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Interacting with the Constitution

The National Constitution Center goes beyond the traditional “museum” to educate both locally and nationally.

Twenty-two million unique visitors have viewed its online Interactive Constitution. For virtually every clause of the Constitution, two of the country’s top experts from different points of view, nominated by the Federalist Society and the American Constitution Society, explain where they agree and where they disagree. On Constitution Day 2019, NCC will launch a Classroom Edition with lesson plans, videos, and virtual exchanges that link classrooms nationwide in constitutional conversations.

In Philadelphia, the NCC’s Constitutional Ambassadors Program immerses students in the basic principles of the Constitution. Students and teachers prepare with curated lesson plans, then come for a day-long intellectual, social, and skills-based experience.The program inspires Philadelphia students from diverse backgrounds to become ambassadors for constitutional principles and civil dialogue. Students also are nationally networked through the Center’s Constitutional Exchanges, where students practice civil dialogue through constitutional conversations with peers from different perspectives across the country. The National Constitution Center and The College Board also developed a two-week module on the First Amendment for high school students after their Advanced Placement exams. Using the Interactive Constitution, students examine their legal rights and moral responsibilities as they prepare to enter adult society.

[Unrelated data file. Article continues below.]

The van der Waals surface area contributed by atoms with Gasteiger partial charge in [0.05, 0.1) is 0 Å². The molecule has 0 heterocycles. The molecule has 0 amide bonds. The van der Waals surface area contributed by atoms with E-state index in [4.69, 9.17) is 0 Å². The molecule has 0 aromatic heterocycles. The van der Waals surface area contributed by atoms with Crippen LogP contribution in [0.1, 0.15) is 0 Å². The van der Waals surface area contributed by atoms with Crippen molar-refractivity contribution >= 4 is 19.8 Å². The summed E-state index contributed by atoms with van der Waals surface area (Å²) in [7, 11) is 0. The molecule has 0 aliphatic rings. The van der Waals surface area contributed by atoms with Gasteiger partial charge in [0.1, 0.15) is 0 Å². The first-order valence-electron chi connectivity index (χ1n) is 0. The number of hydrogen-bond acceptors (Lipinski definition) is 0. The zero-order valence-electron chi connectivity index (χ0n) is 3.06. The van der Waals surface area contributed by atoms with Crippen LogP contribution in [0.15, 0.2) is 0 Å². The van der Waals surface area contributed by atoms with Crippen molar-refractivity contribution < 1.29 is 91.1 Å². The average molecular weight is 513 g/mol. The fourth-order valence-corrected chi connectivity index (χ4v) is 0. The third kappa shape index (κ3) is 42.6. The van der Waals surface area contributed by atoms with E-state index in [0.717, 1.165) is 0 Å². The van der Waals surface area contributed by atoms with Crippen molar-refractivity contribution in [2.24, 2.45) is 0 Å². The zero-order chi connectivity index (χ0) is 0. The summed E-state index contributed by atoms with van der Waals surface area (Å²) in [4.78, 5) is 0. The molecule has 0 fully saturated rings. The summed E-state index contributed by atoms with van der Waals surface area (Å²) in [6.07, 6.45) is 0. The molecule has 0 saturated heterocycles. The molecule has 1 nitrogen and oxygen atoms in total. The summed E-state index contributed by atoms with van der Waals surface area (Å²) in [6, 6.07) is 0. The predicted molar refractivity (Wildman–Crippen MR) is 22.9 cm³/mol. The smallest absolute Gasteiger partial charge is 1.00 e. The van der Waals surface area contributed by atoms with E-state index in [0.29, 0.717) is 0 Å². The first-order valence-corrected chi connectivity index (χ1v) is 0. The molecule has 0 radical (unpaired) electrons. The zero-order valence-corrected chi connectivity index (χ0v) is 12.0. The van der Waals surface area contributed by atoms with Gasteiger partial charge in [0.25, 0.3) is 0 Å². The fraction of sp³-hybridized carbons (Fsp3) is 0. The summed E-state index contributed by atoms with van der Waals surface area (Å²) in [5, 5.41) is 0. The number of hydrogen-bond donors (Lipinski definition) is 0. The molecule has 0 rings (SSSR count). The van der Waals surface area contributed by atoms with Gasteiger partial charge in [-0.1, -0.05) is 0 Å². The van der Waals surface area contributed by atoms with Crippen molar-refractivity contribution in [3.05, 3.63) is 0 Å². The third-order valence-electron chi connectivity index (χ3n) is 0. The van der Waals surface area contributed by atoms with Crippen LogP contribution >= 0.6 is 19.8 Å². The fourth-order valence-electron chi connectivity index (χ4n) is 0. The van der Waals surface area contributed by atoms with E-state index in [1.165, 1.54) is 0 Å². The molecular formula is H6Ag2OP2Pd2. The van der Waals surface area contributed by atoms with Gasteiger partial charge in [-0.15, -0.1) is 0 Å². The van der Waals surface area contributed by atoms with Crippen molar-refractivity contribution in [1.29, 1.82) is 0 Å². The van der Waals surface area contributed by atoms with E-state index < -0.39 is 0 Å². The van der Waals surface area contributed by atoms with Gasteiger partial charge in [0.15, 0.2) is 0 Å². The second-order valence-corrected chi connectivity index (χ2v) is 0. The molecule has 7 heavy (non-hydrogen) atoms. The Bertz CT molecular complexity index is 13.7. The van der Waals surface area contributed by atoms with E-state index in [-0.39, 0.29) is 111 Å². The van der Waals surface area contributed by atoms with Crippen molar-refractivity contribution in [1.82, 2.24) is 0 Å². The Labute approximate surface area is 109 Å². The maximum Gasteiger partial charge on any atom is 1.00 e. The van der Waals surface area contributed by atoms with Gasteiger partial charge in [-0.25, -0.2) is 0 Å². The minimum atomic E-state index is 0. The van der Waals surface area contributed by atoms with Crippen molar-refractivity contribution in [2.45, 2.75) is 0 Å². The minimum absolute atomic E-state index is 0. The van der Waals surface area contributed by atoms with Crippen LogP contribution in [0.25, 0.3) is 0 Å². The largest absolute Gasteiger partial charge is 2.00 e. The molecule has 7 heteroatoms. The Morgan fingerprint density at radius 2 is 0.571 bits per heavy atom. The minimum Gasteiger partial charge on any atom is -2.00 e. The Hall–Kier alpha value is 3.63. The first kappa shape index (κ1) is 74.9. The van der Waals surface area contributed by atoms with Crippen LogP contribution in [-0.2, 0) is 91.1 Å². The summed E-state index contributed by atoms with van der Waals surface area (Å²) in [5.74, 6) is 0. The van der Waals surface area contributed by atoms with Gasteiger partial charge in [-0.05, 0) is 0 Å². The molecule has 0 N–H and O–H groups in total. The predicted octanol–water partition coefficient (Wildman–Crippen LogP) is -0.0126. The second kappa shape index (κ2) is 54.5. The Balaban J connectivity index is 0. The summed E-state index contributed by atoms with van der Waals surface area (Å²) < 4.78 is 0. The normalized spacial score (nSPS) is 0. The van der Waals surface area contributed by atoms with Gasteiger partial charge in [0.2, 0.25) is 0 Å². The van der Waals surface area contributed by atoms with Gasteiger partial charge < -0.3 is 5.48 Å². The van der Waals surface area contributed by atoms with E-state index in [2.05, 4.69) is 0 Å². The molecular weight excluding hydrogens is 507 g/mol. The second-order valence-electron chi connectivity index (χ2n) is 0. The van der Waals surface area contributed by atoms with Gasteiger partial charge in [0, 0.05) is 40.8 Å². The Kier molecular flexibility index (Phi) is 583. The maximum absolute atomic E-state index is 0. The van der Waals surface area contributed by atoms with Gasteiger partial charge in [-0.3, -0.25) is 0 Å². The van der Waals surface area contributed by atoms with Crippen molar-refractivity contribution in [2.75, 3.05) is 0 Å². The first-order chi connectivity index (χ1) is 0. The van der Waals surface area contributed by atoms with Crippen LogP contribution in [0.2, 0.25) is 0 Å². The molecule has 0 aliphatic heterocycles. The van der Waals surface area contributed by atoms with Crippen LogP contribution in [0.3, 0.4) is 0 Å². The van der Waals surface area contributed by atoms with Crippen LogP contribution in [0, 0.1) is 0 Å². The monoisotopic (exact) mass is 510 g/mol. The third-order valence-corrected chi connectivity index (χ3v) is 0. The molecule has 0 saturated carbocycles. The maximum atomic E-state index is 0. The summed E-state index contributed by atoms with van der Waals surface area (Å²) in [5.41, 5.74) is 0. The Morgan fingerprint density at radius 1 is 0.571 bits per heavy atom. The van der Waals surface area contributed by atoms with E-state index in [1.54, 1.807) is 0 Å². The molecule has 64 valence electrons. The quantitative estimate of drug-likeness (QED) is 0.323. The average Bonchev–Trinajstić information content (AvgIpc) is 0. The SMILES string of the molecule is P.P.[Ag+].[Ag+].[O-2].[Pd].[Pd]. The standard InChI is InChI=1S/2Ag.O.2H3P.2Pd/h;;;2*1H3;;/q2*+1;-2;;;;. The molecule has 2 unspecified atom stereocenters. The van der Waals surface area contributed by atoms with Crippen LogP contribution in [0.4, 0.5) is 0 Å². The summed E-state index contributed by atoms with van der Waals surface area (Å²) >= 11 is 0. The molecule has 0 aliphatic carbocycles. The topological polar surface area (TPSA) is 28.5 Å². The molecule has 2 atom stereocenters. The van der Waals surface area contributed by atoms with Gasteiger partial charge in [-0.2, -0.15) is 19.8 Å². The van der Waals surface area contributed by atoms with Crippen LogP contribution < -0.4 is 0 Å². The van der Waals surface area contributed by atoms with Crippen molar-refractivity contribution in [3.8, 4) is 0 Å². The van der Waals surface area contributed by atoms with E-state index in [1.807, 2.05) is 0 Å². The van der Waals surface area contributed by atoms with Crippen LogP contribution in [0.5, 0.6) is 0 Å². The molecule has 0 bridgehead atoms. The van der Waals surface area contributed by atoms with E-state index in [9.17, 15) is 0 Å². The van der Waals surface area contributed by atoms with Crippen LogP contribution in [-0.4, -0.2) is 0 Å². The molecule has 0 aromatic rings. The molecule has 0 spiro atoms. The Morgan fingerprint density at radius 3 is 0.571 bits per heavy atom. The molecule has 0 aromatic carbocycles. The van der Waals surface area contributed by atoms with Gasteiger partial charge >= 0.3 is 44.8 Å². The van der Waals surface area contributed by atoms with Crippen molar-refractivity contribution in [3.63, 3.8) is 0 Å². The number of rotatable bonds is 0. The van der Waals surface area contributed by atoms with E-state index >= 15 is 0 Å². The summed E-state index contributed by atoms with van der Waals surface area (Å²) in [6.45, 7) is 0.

NCC’s newest onsite exhibit focuses on the Civil War and Reconstruction period, exploring the nation’s constitutional clashes over slavery and how the Constitution transformed after the war to more fully embrace the Declaration of Independence’s promises of liberty and equality.

Also on Constitution Day 2019, the Library of Congress launched Constitution Annotated, a comprehensive explanation of how each article, amendment, and clause in the Constitution has been interpreted by the Supreme Court. This monumental product, a century in the making, is searchable, indexed, hyperlinked, authoritative, and objective. Congressional Research Service (CRS) staff will update it regularly as new Supreme Court opinions are issued. Since 1800, the Library has grown to hold about 40 million books and more than 100 million additional items. It sees about 2 million visitors per year.

National Constitution Center

Philadelphia, PA

Annual expenditures: $15 million

President and CEO: Jeffrey Rosen


Library of Congress

Washington, DC

Librarian of Congress: Carla Hayden


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